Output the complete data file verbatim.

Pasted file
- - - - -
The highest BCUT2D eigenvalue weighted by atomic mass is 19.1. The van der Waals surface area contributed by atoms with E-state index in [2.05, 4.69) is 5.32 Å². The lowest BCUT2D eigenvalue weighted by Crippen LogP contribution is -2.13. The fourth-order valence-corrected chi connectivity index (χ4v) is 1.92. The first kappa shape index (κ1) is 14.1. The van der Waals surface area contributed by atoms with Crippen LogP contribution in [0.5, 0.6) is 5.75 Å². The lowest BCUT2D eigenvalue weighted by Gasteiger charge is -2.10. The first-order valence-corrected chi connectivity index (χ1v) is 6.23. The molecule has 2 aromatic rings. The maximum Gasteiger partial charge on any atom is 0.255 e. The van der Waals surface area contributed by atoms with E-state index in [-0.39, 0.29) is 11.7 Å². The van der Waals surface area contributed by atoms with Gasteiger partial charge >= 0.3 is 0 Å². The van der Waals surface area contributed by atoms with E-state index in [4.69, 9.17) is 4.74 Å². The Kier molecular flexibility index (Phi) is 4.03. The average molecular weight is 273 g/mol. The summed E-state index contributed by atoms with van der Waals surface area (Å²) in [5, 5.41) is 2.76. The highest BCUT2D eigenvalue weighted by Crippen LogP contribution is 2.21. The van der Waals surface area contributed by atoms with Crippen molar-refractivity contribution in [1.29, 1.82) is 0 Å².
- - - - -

The highest BCUT2D eigenvalue weighted by atomic mass is 19.1. The van der Waals surface area contributed by atoms with E-state index in [2.05, 4.69) is 5.32 Å². The lowest BCUT2D eigenvalue weighted by Crippen LogP contribution is -2.13. The fourth-order valence-corrected chi connectivity index (χ4v) is 1.92. The first kappa shape index (κ1) is 14.1. The van der Waals surface area contributed by atoms with Crippen LogP contribution in [0.5, 0.6) is 5.75 Å². The lowest BCUT2D eigenvalue weighted by Gasteiger charge is -2.10. The first-order valence-corrected chi connectivity index (χ1v) is 6.23. The molecule has 2 aromatic rings. The maximum Gasteiger partial charge on any atom is 0.255 e. The van der Waals surface area contributed by atoms with E-state index in [-0.39, 0.29) is 11.7 Å². The van der Waals surface area contributed by atoms with Gasteiger partial charge >= 0.3 is 0 Å². The van der Waals surface area contributed by atoms with E-state index in [4.69, 9.17) is 4.74 Å². The Kier molecular flexibility index (Phi) is 4.03. The average molecular weight is 273 g/mol. The summed E-state index contributed by atoms with van der Waals surface area (Å²) in [5, 5.41) is 2.76. The highest BCUT2D eigenvalue weighted by Crippen LogP contribution is 2.21. The van der Waals surface area contributed by atoms with Crippen molar-refractivity contribution in [1.29, 1.82) is 0 Å².